We're only one into the list (Wild), but we here at Beyond the Cover will be catching up on some of these. Let us know which ones you've read and your thoughts on them.
It's that time of year again when a new group of young, eager graduates pass through a major life milestone. But who will do the cooking now you're not living under mom's roof? Oh, wait, you're able to consider a career of your own choosing? Is there a guidebook for growing up?
BookBub has kindly compiled a list of recommended reading for this year's graduates. The learning never ends.
We all love to walk into a movie theater and see what the screenwriters and directors have done to our beloved book. There's that knowing satisfaction that you can speak with authority to your friends about the true meaning because you, in fact, read the book. You take pride in having a secret insight to the little details not portrayed in the film adaptation or express your disdain at leaving out critical information. Oh, but it's fun, even when it's disappointing. You still have that intimate connection with the written version; the original.
Buzzfeed has a list and fun check off list of movie adaptations of great books. It will even let you know if you need to see more films. Apparently, I need to sit down with a large bowl of popcorn.
I'm always interested in what successful people are reading. After all, the folks at the top need that steady flow of inspiration more than anyone. We found this article on Fast Company and it's got some great diversity to it - from economic impact of caring for a community to finding, sustaining and optimizing your personal energy. You'll probably see a review of a few of these soon. In the meantime, check them out yourself.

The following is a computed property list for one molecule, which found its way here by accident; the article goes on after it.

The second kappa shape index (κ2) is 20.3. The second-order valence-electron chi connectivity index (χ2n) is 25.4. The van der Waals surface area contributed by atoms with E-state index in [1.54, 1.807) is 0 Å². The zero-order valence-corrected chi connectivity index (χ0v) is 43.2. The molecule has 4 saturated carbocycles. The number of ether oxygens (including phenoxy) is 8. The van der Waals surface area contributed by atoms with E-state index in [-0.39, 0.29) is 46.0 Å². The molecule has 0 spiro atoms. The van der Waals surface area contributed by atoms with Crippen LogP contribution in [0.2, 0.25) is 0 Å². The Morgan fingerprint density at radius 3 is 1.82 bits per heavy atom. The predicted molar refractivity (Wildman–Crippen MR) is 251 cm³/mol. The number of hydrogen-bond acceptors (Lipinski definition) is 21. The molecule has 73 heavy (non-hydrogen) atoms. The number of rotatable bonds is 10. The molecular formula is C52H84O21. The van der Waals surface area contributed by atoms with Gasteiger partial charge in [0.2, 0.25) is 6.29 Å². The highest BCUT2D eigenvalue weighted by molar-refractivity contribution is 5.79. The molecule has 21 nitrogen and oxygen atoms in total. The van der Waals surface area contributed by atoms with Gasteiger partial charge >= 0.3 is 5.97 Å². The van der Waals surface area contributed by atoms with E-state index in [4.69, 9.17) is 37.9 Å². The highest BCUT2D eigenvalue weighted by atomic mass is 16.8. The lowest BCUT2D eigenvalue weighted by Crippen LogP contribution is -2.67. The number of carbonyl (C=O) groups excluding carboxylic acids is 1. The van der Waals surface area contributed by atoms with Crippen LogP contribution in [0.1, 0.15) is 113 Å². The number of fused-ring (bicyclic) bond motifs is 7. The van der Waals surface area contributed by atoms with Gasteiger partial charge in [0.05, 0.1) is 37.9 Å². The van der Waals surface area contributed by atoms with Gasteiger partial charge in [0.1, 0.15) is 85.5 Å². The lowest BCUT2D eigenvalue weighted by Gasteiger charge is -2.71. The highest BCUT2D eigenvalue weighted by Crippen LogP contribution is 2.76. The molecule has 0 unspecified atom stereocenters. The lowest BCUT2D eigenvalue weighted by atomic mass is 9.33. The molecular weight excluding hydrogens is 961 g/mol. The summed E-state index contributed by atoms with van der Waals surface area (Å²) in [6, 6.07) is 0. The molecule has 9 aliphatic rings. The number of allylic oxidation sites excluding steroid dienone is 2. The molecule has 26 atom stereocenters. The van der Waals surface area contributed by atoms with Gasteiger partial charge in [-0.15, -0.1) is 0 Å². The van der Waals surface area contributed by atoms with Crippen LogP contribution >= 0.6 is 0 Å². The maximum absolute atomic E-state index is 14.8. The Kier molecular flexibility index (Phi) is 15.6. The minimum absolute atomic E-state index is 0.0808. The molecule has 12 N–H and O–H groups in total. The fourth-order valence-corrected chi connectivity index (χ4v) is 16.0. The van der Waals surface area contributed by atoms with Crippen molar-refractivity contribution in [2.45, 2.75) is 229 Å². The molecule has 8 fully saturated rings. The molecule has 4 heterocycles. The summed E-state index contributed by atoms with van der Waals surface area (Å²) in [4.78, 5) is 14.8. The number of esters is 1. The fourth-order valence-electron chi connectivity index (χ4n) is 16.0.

I love books. And I also love infographics - those great visual storytellers. Inc. Magazine has put together a list of 22 CEO's in the U.S. and their favorite books. There are some that you'd expect, like Good to Great and Blink. There are also a few surprises. And only a few have included their favorite fiction. At least we get a little peek into their tastes.
Find the list and infographic on the Inc. site.
We just love this article from Brooklyn Magazine. It's a wonderful list of ideal books for each of the 50 states, plus Washington, D.C.. Fun to peruse, and I am embarrassed to say, I've not read the books from my states! You'll see these coming soon to the blog. I'm committing to at least two of them (I've lived in a few places) by the end of this year.
Read and enjoy. Let us know what books can be added to this list.
You gotta love it when you find one of your favorite bands has some intellectual meaning behind its name. It sort of validates (at least in your own mind) your love of the band and gives you one more bit of trivia to impress your friends. Mental Floss has done some research and found 20 bands that are named for either characters or lines in literature, including The Doors and of course, Veruca Salt. Take a look and enjoy the music.